Monday 6 June 2022

...postcards from Alnmouth

We booked four nights away in a cottage in Alnmouth earlier this year, before my Dad's heart attack happened, and were due to depart just two days after he came out of hospital. At one point I was thinking of cancelling our plans, but as luck would have it, my sister had the same week off work, and was keen to come for a visit - she lives 200 miles away, so can't just pop round the corner for a cuppa like I can. She suggested that she could stay at our house while we were away, meaning we could have a reasonably worry-free break, knowing she was there to help/support and generally keep an eye on things. It was the perfect solution!

So we headed North, past the Angel at Gateshead...  

...arriving at Alnmouth in the late afternoon, where we quickly unloaded the car and headed for the beach. Alnmouth perches on the side of the estuary where the River Aln meets the sea, and the river runs across the beach for some distance, almost dividing it in two when the tide is out. There are signs warning against paddling or bathing in the river as it is too fast-flowing - so if (like me) you enjoy the feeling of bare feet on sand and the invigorating sensation of chilly North Sea waves lapping at your toes, you have to walk along the beach for a while to get it!

The following morning we set off up the beach again, following a 4.7 mile circular route from the Andrew's Walks website. I was fascinated by the weathered wooden groynes halfway along the beach, which had been sculpted and coloured by sand and salt-water over time.
There were some wonderfully menacing dark clouds overhead, and the heavens opened just after we turned off the beach, so we sheltered under some trees until the rain blew over...
...the second half of the walk took us inland, with views of the River Aln meandering through the fields and glorious blue skies overhead. We did get very wet at the end of the walk, when (having discarded a few layers in the sunshine) we were caught in a torrential downpour of rain and hail only minutes from the door of the cottage, but that just made a lazy afternoon snuggled up indoors seem all the more rewarding.
The next day we crossed over the Aln and walked along the coastal footpath to the beach on the other side of the estuary, with lovely views of Alnmouth behind us.The track we took through the sand dunes was beautiful, literally carpeted with buttercups, daisies, pink stork's-bill and blue speedwell flowers. I've been listening to Anne of Green Gables on Audible when I can't get to sleep at night, and couldn't help wondering what fanciful name she would have given it - 'The Path of Tiny Blossoms', perhaps?!
The beach was completely deserted - like Robinson Crusoe, ours were the only footprints in the sand. We walked south, facing into a very brisk wind, until the sand scouring our faces got too gritty to bear, then took refuge in the dunes to eat our sandwiches and gaze out to sea for a while. Sheer heaven.
We retraced our steps along the Path of Tiny Blossoms and back over the river, taking a slightly different route 'home' along the side of the estuary and then up through the village for another well-earned afternoon snooze on the settee!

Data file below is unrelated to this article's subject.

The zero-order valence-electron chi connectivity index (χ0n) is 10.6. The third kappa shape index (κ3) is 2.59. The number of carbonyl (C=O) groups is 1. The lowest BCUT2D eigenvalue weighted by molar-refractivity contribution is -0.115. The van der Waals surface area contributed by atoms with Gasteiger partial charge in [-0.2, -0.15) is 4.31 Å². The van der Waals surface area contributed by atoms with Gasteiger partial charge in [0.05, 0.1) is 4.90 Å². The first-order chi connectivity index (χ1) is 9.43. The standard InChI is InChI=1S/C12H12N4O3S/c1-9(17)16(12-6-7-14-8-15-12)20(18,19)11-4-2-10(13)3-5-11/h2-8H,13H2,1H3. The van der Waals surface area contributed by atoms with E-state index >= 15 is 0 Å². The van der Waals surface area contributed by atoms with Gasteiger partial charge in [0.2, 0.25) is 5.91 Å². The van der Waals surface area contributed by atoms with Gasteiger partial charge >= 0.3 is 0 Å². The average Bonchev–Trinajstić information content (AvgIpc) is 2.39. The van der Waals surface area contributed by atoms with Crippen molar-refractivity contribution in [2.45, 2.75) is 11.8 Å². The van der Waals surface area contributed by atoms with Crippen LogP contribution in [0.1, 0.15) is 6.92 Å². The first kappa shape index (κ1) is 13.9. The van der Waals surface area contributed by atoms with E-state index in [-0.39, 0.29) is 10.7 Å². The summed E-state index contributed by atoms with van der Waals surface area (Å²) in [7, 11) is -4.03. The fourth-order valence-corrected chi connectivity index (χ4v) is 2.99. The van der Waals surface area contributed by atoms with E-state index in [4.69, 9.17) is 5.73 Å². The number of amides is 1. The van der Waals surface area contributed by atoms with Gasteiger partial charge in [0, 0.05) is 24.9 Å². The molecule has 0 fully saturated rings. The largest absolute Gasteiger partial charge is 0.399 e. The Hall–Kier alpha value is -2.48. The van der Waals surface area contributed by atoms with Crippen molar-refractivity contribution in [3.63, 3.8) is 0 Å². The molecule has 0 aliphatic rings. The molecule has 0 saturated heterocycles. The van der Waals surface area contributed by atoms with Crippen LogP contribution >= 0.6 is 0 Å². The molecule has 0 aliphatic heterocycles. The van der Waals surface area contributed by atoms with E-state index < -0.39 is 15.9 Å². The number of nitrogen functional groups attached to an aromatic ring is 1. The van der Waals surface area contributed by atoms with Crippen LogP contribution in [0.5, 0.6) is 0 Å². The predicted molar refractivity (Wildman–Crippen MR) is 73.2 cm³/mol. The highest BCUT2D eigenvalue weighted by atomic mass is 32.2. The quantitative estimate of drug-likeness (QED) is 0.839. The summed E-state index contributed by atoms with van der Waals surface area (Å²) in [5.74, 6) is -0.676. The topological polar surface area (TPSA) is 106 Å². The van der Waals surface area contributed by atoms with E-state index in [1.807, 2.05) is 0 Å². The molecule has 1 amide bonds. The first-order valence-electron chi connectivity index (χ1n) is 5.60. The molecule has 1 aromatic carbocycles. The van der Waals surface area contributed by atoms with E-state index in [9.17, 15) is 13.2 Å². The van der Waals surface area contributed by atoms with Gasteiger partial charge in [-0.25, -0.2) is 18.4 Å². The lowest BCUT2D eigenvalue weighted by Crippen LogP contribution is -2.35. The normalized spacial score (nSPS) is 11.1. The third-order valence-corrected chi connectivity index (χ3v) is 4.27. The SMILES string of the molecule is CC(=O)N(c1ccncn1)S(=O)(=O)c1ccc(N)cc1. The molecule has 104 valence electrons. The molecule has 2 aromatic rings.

On our last full day we took the bus into Alnwick in the morning, had a mooch around the shops and market stalls, called in at the famous Barter Books shop, and shared an enormous slab of chocolate brownie with a couple of cappuccinos at a little cafe on Narrowgate. In the afternoon we walked off the brownie (or at least some of it) during a final stroll along the beach, pausing to take even more photos of the beautiful wooden groynes.
Before setting off for home on the last day it would have been crazy not to take a short (17 miles) detour up the coast to my very favourite St Aidan's beach at Seahouses - I love it so much that it made me cry with happiness to be there, as wildly over the top as that probably sounds! There is just something wonderful about the spaciousness of it, the blueness of the sky, the wide, pale, reflective beach. Often I become mesmerised by patterns in the sand or seeing what the tide has left behind, but on this morning the wind was erasing our footsteps as we walked, and the beach had been swept clean of all but a few scraps of seaweed and the occasional pebble or shell.
The wind was blowing dry sand across the beach in hypnotic rippling patterns like water - incredibly beautiful to watch. Here is a brief snippet of video:
I'm including this final photo because it functions as an optical illusion puzzle (for me, anyway). The circular shapes are lugworm holes - perfect concave circles sunk into the sand - but my brain keeps 'reading' them as convex (nipple-like!) shapes protruding from the sand. I really struggle to see them as holes, even though I know that's what they are - and even when I briefly succeed in seeing a hole they seem to switch to nipples before my very eyes! Most peculiar...or is it just me?!


  1. What a lovely post! Thanks for sharing your photos. We're off to the Oregon coast soon, which looks surprisingly similar to your beach trip!

    1. Thanks Laura! I've just had a look at the Oregon coast (via Google images) and it looks absolutely awesome. Rocks and dunes and forests and waves and sand and never-ending sky! I think if I ever found myself on one of those beaches I'd never be able to leave. Have a lovely time!